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Greg Prince and Jason Fry
Faith and Fear in Flushing made its debut on Feb. 16, 2005, the brainchild of two longtime friends and lifelong Met fans.

Greg Prince discovered the Mets when he was 6, during the magical summer of 1969. He is a Long Island-based writer, editor and communications consultant. Contact him here.

Jason Fry is a Brooklyn writer whose first memories include his mom leaping up and down cheering for Rusty Staub. Check out his other writing here.

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The Secret of Feeling Better

The Mets face challenges in this 60-game improv season: iffy defense, shredded starting pitching, an uncertain bullpen. An added challenge, for those of us watching from the socially distanced cheap seats, is how quickly it’s all going by.

I don’t buy the each game is equal to four and change thing, because it has nothing to do with how baseball is actually played. But it is more than a little startling to just be getting used to a roster and realize that a third of the season is complete. Baseball isn’t being played on fast-forward, but my baseball emotions feel like someone has that button mashed down. Each little tailspin feels like the team just got eliminated on some soggy matinee in September, and I have to remind myself it isn’t that way at all.

What helps with feelings like these? The same thing that helps with all baseball maladies — having your team win a game and look competent doing it. Funny how that cures all ills.

Thursday afternoon’s game was an entertaining one — some heart-in-the-throat moments, a scary storyline to follow, an unlikely hero, more good things from young players — that went in the win column. It didn’t exactly start well: David Peterson walked Trea Turner, was hurt by a throwing error by Tomas Nido that put the loathsome Adam Eaton on base, and then walked Starlin Castro. Bases loaded, nobody out, and up to the plate came Juan Soto, who may as well be called That Man Again in these parts.

Peterson got Soto to foul off a sinker, got a strike on a changeup, and then erased the most dangerous man in the Washington lineup — and maybe the N.L. East — on a nifty slider. The next hitter, the annoyingly capable Howie Kendrick, grounded out but brought Turner home. Up came Asdrubal Cabrera, who smashed a ball on a line up the left-field gap. Jeff McNeil got there, reached above his head, plowed into the fence, and held up the ball.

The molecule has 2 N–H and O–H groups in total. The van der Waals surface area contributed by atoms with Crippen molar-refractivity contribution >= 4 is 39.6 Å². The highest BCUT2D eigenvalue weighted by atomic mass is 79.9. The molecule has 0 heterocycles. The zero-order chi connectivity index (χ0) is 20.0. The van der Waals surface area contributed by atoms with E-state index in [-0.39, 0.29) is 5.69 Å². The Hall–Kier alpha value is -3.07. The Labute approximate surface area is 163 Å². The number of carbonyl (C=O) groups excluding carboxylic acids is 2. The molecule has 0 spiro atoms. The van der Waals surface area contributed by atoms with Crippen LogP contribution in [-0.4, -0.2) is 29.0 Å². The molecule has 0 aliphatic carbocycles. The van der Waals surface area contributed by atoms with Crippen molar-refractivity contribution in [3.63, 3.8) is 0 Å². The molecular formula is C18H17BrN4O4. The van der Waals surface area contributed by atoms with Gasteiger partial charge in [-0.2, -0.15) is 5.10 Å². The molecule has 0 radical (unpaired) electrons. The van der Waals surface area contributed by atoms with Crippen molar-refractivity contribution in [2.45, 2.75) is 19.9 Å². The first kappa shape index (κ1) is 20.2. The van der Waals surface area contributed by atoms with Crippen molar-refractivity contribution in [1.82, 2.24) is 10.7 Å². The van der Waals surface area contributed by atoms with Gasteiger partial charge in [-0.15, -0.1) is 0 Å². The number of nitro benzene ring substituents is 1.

It was a great play — shades of Mike Baxter damaging his career to preserve Johan Santana‘s no-hitter — with McNeil so prioritizing hanging onto the ball that while he lay on the warning track I was a little worried he’d concussed himself so thoroughly that the ball would have to be pried out of his glove. (The diagnosis, after he was carted off the field, was a bone contusion, which isn’t great but is about the best medical update one can get in a sentence that also includes “carted off the field.”)

The Mets had avoided disaster — and as they did Wednesday night, they went to work on the Nats. Peterson settled in, ultimately allowing just one hit over five innings. Meanwhile, Dom Smith smashed a solo homer to tie the game, Nido hit a two-run shot to grab the lead, and then Nido sealed the game with a grand slam off Seth Romero, making his big-league debut wearing 96 and the slightly glassy-eyed look you’d expect to find on the face of a young man called into a big-league game after never pitching above the Sally League. Romero spent 2018 with the Hagerstown Suns, whose stadium I’ve been to several times. The difference between coming in for relief there and arriving at Citi Field (even without fans) must be comparable to the difference between singing along to a playlist in your car when no one’s watching and stepping onstage at the Apollo and peering out into the blinding lights.

Romero will have better days; Nido may not. That’s no insult — two homers and six runs batted in is hard to equal when your role is to play day games after night games. Even if he never reaches these heights again, Nido may prove useful in a way a big-league team could use: He’s looked better this year, perhaps aware that most every backup catcher is regarded as a suspect by his ballclub, perhaps annoyed that no one seems to remember he won a batting title in the minors, perhaps a little of both.

Nido’s defense is already good enough for any big-league team; if he can hit even a little, he can retire sometime in the 2030s as a wealthy man. On Thursday he hit a lot more than a little, and it was beautiful to see.

6 comments to The Secret of Feeling Better

  • open the gates

    I roughly remember thinking, sometime in the early-to-mid ’90’s, “Wow – that little catcher who can’t hit a lick but calls a great game – he’s suddenly hitting home runs in bunches. How about that.” (Of course, he also wasn’t such a little catcher anymore, but that’s a story for another day.) Is Tomas Nido the next Todd Hundley? Probably not, but dare to dream.

  • Daniel Hall

    The Tomas Nido Game! That was the unexpected sort of fun. Shoutout also to our new #2 starter, David “Who?” Peterson!

    Since wealth is relative, Nido might have a chance to retire wealthy but he’s already 26 and last night’s game upped his career batting average by 5 points, so I wish him the best, because he’ll need it. At least, all the best as long as he’s in the orange and blue.

    And I am totally not sure that McNeil isn’t having a concussion. When he’s carted off the field, he doesn’t look like he knows what’s going on. Mets!! Don’t mets him up!

  • Great article and right on in the first three paragraphs

  • Seth

    I have to point out, that after Monday’s As-drubbing, in a comment Greg Prince remarked he’d be happy to see Cabrera go 0-4 the rest of the series.

    Which is exactly what happened. How did you do that, Greg? :-)

  • Flynn23

    Nido … Whoah oh oh oh!